Friday, April 30th, 2021

Simons Institute to Host Panel Discussion on the Film Coded Bias

On May 7, the Simons Institute will host a panel discussion on the film Coded Bias, as part of our Theoretically Speaking public lecture series.

When MIT Media Lab researcher Joy Buolamwini discovers that most facial-recognition software does not accurately identify darker-skinned faces and the faces of women, she delves into an investigation of widespread bias in algorithms. Directed by Shalini Kantayya, Coded Bias follows Joy’s exploration of the impacts of machine learning algorithms, and her effort to secure federal legislation to protect civil liberties from the unregulated use of algorithms in law enforcement, hiring, and beyond.

Shalini joins us for this panel discussion on the role of algorithms in society, and the emerging field of algorithmic fairness. Also participating in the panel are Seny Kamara (Brown University Department of Computer Science and Aroki Systems), Sendhil Mullainathan (University of Chicago Booth School of Business), Omer Reingold (Stanford University Computer Science Department), and Patricia Williams (Northeastern University School of Law). The panel will be moderated by Ashia Wilson (MIT).

We hope to see you there!

A Panel Discussion on the Film Coded Bias 
Friday, May 7
11 a.m. – 1 p.m. PDT
Zoom webinar
Register to attend

Watch Coded Bias online on Netflix or PBS.


Seny Kamara is a professor of computer science at Brown University and chief scientist at Aroki Systems. Before joining Brown, he was a researcher at Microsoft Research in Redmond. His research is in cryptography and is driven by real-world problems from privacy, security, and surveillance. Kamara has worked extensively on the design and cryptanalysis of encrypted search algorithms, which are efficient algorithms to search on end-to-end encrypted data. He maintains interests in various aspects of theory and systems, including applied and theoretical cryptography, data structures and algorithms, databases, networking, game theory, and technology policy. At Brown, Kamara co-directs the Encrypted Systems Lab and is affiliated with the CAPS group, the Data Science Initiative, the Center for Human Rights and Humanitarian Studies, and the Policy Lab. He teaches a course, Algorithms for the People, that surveys, critiques, and aspires to address the ways in which computer science and technology affect marginalized communities.

Shalini Kantayya is the director of the film Coded Bias, which premiered at the 2020 Sundance Film Festival. She directed for the National Geographic television series Breakthrough, executive-produced by Ron Howard and broadcast globally in June 2017. Her debut, Catching the Sun, premiered at the LA Film Festival and was named a New York Times Critic’s Pick. Catching the Sun released globally on Netflix on Earth Day 2016 with Executive Producer Leonardo DiCaprio and was nominated for the Environmental Media Association’s award for best documentary. Kantayya is a TED fellow, a Fulbright scholar, and an associate of the UC Berkeley Graduate School of Journalism.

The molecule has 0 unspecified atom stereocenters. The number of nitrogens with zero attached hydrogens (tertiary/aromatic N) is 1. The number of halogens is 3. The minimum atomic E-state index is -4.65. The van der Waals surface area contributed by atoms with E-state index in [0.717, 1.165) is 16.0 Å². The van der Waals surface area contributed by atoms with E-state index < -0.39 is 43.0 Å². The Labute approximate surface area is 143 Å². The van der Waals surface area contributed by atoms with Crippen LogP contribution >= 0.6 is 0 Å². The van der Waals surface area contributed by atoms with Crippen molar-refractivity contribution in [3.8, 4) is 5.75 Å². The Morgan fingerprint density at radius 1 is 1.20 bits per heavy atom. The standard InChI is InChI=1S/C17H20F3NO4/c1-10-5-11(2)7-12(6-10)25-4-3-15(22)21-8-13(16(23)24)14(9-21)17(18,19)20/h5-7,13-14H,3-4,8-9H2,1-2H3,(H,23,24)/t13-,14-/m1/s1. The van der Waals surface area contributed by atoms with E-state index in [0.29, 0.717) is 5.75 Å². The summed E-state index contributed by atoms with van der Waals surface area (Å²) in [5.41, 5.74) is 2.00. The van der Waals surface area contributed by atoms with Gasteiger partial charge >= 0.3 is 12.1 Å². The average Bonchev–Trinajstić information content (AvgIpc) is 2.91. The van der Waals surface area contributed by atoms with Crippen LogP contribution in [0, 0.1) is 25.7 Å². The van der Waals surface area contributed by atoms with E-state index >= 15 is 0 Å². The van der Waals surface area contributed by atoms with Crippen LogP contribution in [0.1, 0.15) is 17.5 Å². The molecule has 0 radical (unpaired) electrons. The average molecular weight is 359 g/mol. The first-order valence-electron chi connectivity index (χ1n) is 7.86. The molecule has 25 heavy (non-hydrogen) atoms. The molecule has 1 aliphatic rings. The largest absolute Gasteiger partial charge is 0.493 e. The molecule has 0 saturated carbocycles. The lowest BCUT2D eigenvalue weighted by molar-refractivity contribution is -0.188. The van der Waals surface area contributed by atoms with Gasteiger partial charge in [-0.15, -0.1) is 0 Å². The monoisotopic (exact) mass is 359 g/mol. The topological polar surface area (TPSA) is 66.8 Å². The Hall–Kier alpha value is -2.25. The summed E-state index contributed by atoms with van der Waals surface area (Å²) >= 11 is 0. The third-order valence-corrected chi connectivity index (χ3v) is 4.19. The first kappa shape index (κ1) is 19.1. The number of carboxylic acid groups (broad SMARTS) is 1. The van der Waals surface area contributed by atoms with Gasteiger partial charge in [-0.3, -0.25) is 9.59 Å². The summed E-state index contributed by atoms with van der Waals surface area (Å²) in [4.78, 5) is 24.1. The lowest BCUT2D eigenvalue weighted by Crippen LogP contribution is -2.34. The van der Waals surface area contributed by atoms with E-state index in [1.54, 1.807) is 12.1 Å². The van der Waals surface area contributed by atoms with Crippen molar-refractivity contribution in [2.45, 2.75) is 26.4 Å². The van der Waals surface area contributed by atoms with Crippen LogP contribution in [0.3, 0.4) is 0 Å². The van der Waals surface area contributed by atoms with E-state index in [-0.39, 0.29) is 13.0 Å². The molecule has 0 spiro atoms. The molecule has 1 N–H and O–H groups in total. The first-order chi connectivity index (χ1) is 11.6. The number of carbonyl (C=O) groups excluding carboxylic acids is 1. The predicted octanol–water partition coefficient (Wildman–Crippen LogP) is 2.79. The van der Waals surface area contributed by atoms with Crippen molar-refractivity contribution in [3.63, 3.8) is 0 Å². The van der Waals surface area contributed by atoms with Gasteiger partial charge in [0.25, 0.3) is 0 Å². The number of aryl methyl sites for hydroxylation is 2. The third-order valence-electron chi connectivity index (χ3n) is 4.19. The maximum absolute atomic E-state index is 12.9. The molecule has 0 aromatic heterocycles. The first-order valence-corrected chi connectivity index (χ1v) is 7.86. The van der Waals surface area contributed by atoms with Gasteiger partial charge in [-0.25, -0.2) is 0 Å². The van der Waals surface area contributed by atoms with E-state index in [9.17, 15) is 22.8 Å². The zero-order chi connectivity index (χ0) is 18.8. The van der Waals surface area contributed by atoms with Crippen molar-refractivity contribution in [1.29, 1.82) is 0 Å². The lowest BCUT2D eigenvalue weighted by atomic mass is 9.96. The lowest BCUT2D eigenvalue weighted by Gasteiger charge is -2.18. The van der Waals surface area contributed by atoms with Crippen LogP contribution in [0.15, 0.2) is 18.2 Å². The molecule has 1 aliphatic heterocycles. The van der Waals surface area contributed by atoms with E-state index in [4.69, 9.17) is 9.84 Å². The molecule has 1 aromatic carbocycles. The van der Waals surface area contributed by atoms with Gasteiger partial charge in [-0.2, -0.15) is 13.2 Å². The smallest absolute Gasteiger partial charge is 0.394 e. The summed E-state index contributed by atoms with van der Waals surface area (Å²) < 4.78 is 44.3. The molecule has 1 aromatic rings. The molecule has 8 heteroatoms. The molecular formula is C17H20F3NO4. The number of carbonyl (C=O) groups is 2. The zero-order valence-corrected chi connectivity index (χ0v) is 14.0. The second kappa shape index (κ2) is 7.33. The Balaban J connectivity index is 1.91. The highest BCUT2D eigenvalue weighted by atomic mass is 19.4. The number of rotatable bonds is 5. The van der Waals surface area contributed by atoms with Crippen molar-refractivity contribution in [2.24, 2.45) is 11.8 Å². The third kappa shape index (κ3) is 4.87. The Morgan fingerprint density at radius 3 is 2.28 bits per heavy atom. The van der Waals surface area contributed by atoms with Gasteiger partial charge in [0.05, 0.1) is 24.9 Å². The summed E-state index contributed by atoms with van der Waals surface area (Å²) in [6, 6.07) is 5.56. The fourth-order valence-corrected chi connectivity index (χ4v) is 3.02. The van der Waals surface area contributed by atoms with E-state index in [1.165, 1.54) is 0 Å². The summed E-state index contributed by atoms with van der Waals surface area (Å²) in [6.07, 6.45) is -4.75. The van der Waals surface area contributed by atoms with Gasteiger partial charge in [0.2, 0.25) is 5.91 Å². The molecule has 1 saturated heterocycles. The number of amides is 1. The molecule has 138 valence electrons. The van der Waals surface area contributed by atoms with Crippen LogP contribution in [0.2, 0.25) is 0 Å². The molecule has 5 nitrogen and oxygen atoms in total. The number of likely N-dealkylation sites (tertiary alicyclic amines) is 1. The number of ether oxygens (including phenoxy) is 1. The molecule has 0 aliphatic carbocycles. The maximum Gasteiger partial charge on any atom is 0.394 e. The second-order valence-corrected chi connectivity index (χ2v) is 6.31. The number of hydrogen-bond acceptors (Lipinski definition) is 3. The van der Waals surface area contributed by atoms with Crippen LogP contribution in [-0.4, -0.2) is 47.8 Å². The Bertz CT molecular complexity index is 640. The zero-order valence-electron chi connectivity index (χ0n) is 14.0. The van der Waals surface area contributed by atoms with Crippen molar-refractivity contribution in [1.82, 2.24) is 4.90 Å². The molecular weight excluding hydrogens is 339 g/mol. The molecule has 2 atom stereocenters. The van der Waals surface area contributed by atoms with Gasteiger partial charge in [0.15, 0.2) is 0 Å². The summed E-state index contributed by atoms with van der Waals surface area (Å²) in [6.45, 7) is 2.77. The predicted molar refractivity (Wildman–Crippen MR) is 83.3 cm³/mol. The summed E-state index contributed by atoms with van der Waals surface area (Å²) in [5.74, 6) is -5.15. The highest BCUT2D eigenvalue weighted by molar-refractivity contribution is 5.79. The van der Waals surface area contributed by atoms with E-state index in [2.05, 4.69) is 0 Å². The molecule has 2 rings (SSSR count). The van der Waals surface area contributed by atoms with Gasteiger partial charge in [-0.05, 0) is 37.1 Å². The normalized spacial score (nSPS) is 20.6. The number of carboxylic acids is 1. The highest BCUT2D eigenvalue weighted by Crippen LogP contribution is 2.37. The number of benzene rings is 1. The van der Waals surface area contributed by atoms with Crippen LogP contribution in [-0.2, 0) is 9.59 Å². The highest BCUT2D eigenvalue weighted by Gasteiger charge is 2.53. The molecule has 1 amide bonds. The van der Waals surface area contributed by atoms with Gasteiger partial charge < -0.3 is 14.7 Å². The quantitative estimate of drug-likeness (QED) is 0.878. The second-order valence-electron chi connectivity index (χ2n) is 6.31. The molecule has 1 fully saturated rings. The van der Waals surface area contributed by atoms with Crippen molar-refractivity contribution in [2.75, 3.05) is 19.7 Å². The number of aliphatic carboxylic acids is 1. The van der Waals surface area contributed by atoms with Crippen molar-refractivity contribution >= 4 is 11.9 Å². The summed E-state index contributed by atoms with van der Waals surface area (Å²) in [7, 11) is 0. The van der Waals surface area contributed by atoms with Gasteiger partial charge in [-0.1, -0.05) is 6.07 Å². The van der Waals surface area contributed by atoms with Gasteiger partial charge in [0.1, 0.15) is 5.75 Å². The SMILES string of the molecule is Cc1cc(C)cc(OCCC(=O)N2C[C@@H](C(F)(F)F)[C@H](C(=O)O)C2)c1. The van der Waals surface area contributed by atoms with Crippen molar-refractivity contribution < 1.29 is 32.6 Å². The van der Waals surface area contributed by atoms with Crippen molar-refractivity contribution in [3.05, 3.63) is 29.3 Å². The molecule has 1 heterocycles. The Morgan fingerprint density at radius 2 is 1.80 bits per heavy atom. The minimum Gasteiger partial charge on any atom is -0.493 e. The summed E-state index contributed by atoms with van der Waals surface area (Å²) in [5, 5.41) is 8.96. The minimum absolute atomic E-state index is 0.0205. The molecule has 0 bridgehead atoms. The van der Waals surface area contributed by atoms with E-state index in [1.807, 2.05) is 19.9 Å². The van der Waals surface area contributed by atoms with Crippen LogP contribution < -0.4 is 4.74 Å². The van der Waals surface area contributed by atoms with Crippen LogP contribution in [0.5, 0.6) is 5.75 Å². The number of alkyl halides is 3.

Sendhil Mullainathan is the Roman Family University Professor of Computation and Behavioral Science at the University of Chicago Booth School of Business. His current research uses machine learning to understand complex problems in human behavior, social policy, and especially medicine, where computational techniques have the potential to uncover biomedical insights from large-scale health data. He currently teaches a course on artificial intelligence. In past work, he has combined insights from economics and behavioral science with causal inference tools — lab, field, and natural experiments — to study social problems such as discrimination and poverty. Paper topics include the impact of poverty on mental bandwidth, how algorithms can improve on judicial decision-making, whether CEO pay is excessive, using fictitious résumés to measure discrimination, showing that higher cigarette taxes make smokers happier, and modeling how competition affects media bias. He co-authored Scarcity: Why Having Too Little Means So Much and writes regularly for the New York Times. Additionally, his research has appeared in a variety of publications, including the Quarterly Journal of Economics, Science, American Economic Review, Psychological Science, the British Medical Journal, and Management Science. Mullainathan helped co-found a nonprofit (ideas42) to apply behavioral science, co-founded a center to promote the use of randomized control trials in development (the Abdul Latif Jameel Poverty Action Lab), serves on the board of the MacArthur Foundation, has worked in government in various roles, is affiliated with NBER and BREAD, and is a member of the American Academy of Arts and Sciences. Prior to joining Booth, Mullainathan was the Robert C. Waggoner Professor of Economics in the Faculty of Arts and Sciences at Harvard University, where he taught courses about machine learning and big data. He began his academic career at MIT. Mullainathan is a recipient of the MacArthur “genius grant,” has been designated a Young Global Leader by the World Economic Forum, was labeled a Top 100 Global Thinker by Foreign Policy magazine, and was named to the Smart List of “50 people who will change the world” by Wired magazine (UK). His hobbies include basketball, board games, googling, and fixing up classic espresso machines.